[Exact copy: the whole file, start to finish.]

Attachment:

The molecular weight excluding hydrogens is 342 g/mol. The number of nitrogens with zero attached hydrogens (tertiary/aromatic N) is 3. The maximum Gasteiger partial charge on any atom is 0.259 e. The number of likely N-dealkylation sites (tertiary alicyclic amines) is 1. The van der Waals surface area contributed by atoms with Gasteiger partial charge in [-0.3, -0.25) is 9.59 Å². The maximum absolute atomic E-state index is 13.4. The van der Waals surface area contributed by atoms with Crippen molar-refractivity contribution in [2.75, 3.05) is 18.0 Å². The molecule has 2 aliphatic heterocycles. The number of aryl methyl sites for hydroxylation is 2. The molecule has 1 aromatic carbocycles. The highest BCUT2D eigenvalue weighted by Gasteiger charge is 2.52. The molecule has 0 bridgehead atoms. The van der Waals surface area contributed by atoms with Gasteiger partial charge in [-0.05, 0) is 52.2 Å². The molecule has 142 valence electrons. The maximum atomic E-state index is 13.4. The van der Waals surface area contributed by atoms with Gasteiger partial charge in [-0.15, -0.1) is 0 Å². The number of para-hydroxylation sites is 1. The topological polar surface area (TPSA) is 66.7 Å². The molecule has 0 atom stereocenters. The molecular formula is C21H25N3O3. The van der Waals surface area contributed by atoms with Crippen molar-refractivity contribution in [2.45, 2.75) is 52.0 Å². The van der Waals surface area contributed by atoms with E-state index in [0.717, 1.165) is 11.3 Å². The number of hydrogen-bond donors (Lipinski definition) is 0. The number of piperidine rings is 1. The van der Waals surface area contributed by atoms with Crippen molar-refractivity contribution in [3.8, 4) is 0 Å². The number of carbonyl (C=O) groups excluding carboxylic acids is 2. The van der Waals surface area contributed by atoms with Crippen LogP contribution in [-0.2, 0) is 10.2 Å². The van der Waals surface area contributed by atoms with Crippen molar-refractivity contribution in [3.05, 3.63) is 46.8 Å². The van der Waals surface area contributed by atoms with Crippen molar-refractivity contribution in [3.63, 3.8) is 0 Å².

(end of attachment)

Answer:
The molecular weight excluding hydrogens is 342 g/mol. The number of nitrogens with zero attached hydrogens (tertiary/aromatic N) is 3. The maximum Gasteiger partial charge on any atom is 0.259 e. The number of likely N-dealkylation sites (tertiary alicyclic amines) is 1. The van der Waals surface area contributed by atoms with Gasteiger partial charge in [-0.3, -0.25) is 9.59 Å². The maximum absolute atomic E-state index is 13.4. The van der Waals surface area contributed by atoms with Crippen molar-refractivity contribution in [2.75, 3.05) is 18.0 Å². The molecule has 2 aliphatic heterocycles. The number of aryl methyl sites for hydroxylation is 2. The molecule has 1 aromatic carbocycles. The highest BCUT2D eigenvalue weighted by Gasteiger charge is 2.52. The molecule has 0 bridgehead atoms. The van der Waals surface area contributed by atoms with Gasteiger partial charge in [-0.05, 0) is 52.2 Å². The molecule has 142 valence electrons. The maximum atomic E-state index is 13.4. The van der Waals surface area contributed by atoms with Gasteiger partial charge in [-0.15, -0.1) is 0 Å². The number of para-hydroxylation sites is 1. The topological polar surface area (TPSA) is 66.7 Å². The molecule has 0 atom stereocenters. The molecular formula is C21H25N3O3. The van der Waals surface area contributed by atoms with Crippen molar-refractivity contribution in [2.45, 2.75) is 52.0 Å². The van der Waals surface area contributed by atoms with E-state index in [0.717, 1.165) is 11.3 Å². The number of hydrogen-bond donors (Lipinski definition) is 0. The number of piperidine rings is 1. The van der Waals surface area contributed by atoms with Crippen molar-refractivity contribution in [3.8, 4) is 0 Å². The number of carbonyl (C=O) groups excluding carboxylic acids is 2. The van der Waals surface area contributed by atoms with Crippen LogP contribution in [-0.2, 0) is 10.2 Å². The van der Waals surface area contributed by atoms with Crippen molar-refractivity contribution in [3.05, 3.63) is 46.8 Å². The van der Waals surface area contributed by atoms with Crippen molar-refractivity contribution in [3.63, 3.8) is 0 Å².